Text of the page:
Computer simulations in comparison with in vivo measurements of nifedipine-induced changes in renal allograft hemodynamics

Merkus, J.W.; van Asten, W.N.; Hilbrands, L.B.; Hoitsma, A.J.; Koene, R.A.; Skotnicki, S.H.

Journal of Ultrasound in Medicine Official Journal of the American Institute of Ultrasound in Medicine 12(9): 517-523

1993


ISSN/ISBN: 0278-4297
PMID: 8107182
DOI: 10.7863/jum.1993.12.9.517
Accession: 045611896

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Abstract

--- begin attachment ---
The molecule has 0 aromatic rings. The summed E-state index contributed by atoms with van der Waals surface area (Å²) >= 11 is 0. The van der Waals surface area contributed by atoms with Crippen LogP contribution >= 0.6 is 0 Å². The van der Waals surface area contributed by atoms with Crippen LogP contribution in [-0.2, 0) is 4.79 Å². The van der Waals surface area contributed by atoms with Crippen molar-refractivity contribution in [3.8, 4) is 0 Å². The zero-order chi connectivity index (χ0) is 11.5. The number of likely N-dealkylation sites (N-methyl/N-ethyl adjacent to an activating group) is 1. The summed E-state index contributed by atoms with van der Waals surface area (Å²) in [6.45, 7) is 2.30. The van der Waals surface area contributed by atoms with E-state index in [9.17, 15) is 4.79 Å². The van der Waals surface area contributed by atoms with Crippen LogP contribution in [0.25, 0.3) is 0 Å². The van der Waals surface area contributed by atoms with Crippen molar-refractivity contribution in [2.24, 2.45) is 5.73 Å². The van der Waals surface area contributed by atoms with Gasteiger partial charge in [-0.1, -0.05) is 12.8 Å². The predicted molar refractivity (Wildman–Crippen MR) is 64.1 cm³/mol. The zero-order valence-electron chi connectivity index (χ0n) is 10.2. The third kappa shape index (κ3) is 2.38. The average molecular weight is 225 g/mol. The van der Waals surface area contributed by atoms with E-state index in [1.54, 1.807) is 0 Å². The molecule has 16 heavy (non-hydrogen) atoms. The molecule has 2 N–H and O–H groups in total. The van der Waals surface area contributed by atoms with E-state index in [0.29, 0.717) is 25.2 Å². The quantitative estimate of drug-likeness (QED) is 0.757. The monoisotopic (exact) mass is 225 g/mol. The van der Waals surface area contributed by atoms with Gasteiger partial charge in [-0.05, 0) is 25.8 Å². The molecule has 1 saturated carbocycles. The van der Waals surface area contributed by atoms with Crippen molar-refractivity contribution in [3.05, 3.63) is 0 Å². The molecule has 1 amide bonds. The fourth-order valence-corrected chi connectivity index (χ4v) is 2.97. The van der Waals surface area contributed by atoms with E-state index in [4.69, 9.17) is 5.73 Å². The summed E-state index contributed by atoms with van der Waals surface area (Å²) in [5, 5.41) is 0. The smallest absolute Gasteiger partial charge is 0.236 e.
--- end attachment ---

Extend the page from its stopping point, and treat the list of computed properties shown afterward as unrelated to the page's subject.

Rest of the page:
Analysis of Doppler spectrum waveforms is increasingly used in the differential diagnosis of human renal allograft dysfunction. The physiologic interpretation of changes in Doppler spectra obtained from renal allografts, however, remains a major problem. Computer simulation models of the renal circulation may provide insight into the physiologic mechanisms responsible for changes in Doppler spectrum characteristics. The results of measurements of renal allograft hemodynamics with both determinations of PAH clearance and Doppler spectrum analysis in 11 kidney allograft recipients were explained physiologically using a computer simulation model of kidney allograft hemodynamics. Using PAH clearance and blood pressure measurements a significant decrease in RVR was found (from 0.32 +/- 0.17 to 0.20 +/- 0.07 mm Hg x min/ml, P < 0.05) after administration of the vasodilatory drug nifedipine. The Doppler spectrum waveform obtained from interlobar renal arteries showed a decrease in the RI (from 0.60 +/- 0.04 to 0.56 +/- 0.06; P < 0.05) and Tmax (from 133 +/- 32 to 98 +/- 32 ms; P < 0.05). The user-designed simulation model of renal hemodynamics showed comparable changes of the waveform when, in the model, the analogs of blood pressure, impedance of the artery, and the impedance of the peripheral vascular bed were altered proportionally.